Those "winners" would come from within our traditional areas of economic strength - like food and fibre.
"But also in our tech, health tech, those sorts of new innovative areas of the economy."
We need to look at things across sectors because the economy in the next 20, 30, 40 years is going to look a lot different to the past.”
Our future economy might involve a shift to very different land uses or might even involve genetic modification, he says.
"We've got to think about climate change, we've got to look at the use of land and water. They will be used differently, we're not sure how because we haven't yet done the investment in the science to look at what options there are."
The Government will have to play an essential role in guiding the process, Nana says, “because the time for transition is possibly running out”.
“Climate change, innovation and productivity,” NZIER principal economist Christina Leung says, reeling off the big challenges for the future.
A focus on inequality, income distribution and inclusive growth was also going to be important, she said.
“And addressing the ageing population.
"That's from various dimensions, labour force participation, how we fund superannuation, and health spending down the track."
Building public support
Identifying the issues is not so difficult, Leung says.
But creating enough public interest and political will to solve them is not so easy.
"I think at the crux of it, why we still have disagreements and why we're still discussing these issues after so long is that there is a mismatch between who bears the cost and who the benefits accrue to," she says.
"Particularly you see that with climate change - we're asking certain parts of society, the producers, to make changes that are costly.
"But the effects of climate change are more intergenerational - and much further down the track.
There are also a lot of gains to be made by continuing to address issues of wealth distribution, she says.
"The benefits of more inclusive growth do benefit us all. We saw when there were [Covid] outbreaks in certain parts of society - especially more deprived areas. We ended up having lockdowns to contain and manage outbreaks. It highlighted that inequalities have externalities that affect all of us."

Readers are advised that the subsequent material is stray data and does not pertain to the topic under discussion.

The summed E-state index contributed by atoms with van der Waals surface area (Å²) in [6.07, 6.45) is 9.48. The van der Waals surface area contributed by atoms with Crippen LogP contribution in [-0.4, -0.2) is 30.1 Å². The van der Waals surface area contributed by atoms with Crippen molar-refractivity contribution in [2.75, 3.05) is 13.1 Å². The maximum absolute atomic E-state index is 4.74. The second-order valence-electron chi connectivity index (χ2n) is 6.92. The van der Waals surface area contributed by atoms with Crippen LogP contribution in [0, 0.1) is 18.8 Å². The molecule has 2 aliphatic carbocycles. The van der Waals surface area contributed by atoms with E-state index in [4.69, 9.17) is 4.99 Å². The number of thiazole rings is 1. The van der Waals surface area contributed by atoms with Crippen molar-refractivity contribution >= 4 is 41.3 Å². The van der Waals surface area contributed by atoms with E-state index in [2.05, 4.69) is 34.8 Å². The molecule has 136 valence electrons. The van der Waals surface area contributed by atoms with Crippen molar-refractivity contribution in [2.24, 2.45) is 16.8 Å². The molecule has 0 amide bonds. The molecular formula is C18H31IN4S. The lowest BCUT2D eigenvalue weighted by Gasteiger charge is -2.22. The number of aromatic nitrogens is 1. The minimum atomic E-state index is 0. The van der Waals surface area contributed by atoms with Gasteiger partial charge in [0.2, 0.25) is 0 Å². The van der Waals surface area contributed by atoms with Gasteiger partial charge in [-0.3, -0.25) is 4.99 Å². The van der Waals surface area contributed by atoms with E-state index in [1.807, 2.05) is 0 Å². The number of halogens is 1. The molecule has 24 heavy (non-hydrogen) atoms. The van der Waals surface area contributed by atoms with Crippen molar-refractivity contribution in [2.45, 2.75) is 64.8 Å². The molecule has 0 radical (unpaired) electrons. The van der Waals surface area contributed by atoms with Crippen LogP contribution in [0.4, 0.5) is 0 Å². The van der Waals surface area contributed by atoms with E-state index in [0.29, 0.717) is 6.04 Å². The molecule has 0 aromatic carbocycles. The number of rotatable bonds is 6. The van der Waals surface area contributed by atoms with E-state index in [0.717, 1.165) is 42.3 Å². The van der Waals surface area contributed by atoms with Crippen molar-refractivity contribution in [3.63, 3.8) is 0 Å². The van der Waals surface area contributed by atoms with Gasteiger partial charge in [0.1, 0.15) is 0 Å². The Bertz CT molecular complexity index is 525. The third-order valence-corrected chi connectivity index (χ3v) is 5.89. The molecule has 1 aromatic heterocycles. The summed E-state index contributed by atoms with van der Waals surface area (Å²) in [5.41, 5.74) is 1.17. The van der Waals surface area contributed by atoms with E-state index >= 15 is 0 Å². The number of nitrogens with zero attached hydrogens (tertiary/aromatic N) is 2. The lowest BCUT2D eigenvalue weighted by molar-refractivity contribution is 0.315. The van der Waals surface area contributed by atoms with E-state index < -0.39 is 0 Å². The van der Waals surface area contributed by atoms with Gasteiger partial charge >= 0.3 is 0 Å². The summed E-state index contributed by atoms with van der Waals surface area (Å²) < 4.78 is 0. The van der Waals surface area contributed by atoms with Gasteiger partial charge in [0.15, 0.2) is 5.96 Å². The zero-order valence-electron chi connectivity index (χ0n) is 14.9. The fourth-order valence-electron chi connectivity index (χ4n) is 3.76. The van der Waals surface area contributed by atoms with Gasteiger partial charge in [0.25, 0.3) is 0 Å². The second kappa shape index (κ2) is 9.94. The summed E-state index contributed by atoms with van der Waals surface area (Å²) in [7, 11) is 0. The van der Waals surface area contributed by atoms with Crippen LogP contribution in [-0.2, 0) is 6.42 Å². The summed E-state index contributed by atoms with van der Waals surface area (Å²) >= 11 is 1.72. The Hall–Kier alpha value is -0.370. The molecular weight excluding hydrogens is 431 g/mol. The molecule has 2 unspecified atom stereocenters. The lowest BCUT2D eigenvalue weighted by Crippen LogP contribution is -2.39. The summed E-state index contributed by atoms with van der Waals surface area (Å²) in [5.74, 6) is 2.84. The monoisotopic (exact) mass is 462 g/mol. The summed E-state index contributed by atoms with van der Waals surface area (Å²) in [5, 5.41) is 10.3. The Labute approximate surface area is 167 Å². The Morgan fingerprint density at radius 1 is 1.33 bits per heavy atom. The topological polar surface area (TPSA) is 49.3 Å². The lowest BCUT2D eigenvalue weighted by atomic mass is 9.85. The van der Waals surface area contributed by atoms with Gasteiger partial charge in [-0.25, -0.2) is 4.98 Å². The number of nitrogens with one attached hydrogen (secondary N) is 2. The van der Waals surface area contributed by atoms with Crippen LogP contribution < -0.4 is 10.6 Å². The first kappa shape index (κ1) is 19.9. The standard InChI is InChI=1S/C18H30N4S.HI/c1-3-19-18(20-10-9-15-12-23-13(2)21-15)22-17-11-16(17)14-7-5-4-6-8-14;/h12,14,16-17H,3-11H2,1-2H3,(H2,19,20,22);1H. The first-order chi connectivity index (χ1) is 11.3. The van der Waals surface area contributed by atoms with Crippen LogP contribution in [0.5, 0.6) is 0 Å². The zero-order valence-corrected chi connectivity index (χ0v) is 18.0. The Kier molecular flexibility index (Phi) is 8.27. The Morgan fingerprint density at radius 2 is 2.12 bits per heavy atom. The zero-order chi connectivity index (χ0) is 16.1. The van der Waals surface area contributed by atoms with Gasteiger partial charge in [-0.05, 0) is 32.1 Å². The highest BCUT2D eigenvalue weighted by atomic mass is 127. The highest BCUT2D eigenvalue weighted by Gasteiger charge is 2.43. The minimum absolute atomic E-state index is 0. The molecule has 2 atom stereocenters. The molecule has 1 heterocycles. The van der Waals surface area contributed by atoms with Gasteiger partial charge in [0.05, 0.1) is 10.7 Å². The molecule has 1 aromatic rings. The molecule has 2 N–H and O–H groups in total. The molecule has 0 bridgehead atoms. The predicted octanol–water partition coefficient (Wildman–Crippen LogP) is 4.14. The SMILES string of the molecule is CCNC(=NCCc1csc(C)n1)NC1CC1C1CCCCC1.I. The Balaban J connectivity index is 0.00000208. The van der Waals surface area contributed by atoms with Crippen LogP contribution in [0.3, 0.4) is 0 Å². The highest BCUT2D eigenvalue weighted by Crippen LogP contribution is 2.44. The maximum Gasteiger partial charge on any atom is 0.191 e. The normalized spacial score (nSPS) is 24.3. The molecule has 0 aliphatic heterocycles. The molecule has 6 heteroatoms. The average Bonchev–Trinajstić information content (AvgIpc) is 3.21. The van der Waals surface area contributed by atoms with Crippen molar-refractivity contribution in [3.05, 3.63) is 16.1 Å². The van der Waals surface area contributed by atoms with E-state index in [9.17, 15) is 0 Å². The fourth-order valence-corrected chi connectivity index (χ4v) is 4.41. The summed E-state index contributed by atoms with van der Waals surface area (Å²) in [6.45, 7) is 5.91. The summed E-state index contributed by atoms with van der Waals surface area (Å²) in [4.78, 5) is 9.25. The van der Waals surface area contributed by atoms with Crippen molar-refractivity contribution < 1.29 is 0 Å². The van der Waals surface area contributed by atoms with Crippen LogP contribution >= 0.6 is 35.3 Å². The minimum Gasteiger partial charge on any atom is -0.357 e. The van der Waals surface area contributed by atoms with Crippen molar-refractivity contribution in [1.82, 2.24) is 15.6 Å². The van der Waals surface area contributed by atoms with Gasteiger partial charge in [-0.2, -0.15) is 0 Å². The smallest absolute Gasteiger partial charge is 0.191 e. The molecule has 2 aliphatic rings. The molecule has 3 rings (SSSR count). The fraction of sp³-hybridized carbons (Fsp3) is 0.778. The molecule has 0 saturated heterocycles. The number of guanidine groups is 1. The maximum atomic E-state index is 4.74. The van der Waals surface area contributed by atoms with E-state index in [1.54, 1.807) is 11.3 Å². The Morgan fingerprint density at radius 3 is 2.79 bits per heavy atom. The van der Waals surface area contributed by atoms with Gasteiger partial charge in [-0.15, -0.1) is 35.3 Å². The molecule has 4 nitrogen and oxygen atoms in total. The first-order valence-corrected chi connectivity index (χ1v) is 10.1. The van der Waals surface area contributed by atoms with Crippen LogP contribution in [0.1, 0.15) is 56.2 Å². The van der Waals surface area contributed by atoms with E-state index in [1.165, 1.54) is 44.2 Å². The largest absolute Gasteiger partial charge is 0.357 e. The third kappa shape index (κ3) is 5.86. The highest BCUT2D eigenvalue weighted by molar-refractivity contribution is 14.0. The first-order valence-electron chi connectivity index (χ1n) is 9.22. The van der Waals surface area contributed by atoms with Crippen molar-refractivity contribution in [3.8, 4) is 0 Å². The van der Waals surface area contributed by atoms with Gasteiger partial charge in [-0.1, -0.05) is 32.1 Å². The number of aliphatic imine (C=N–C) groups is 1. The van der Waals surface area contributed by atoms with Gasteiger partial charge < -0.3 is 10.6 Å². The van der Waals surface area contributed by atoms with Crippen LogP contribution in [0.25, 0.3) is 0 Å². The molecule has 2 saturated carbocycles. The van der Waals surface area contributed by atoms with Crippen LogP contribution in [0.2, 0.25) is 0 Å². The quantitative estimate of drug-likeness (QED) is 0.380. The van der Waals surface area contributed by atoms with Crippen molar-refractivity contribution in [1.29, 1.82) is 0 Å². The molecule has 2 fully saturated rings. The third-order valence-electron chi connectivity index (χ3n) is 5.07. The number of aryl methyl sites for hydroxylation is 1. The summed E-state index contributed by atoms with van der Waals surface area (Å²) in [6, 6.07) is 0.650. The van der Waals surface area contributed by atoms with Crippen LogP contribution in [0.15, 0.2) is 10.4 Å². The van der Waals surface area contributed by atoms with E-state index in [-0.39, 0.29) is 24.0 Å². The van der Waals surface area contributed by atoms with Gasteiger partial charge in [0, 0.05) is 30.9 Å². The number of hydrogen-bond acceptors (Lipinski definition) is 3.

"We can choose to ignore them until something like Covid comes along, then we have to confront them."
Covid highlighted that things can change very quickly, Leung says.
"While it is difficult to pick winners and where to pinpoint spending, what is important is creating an environment where business can pivot to new opportunities."
“We need to put in place funding mechanisms to align more and [avoid] this mismatch ... sustainable financing.”
The Covid experience has created opportunities, Leung says.
One obvious example is the way it encouraged the embrace of technology and accelerated digitisation.
"No doubt the closure of international borders exacerbated labour shortages and now we see an increase in costs for many businesses which flows through to high inflation," she says.
“But what that has done is forced businesses to think about ways of doing things. We see labour-saving technologies. I’ve been to quite a few restaurants lately that have robot waiters!”
The transition is happening and it will be very uncomfortable for many, Leung says.
"But it does make us think about how to do things better."
It also ties in with the ageing labour population and with New Zealand's declining labour force participation.
"While it might seem like it doesn't make financial sense now, having that sharp rise in labour costs does start to tip that point over for businesses to think [technology] is something worth investing in."
Independent economist Cameron Bagrie also believes we need to incentivise business investment.
He'd like to see the Government do more to create an environment that's more conducive to supporting the economic basis - or what is sometimes called potential growth.
"Potential growth is the rate of growth that an economy can sustain over the medium term without generating excess inflation," he says.
“Potential growth has declined in the advanced economies in recent decades because of lower growth in the labour force, capital stock and productivity.”
We need policies to enhance that, he says.
“Wellbeing needs an economic base and one of the reasons we’ve got more inflation in the system is that we’ve underestimated the damage and destruction to that economic base.”
The big one at the moment is the labour market, he says.
"The debacle in regards to the immigration reset - heads need to roll - it's literally choking New Zealand."
"If you have a look at the RBNZ's latest forecasts, the productive capacity of New Zealand is barely above where it was pre-Covid."
The supply-side capacity of the economy is going to define the ability to deliver policy that improves social outcomes over the next five years, he says.
That includes tax settings, although tax reform doesn’t make the top of his priority list.
The leaders of tomorrow
Top of the priority list is education reform, Bagrie says.
“I challenge anyone to pick a better economic indicator than education; that’s going to determine where New Zealand is in 20 years.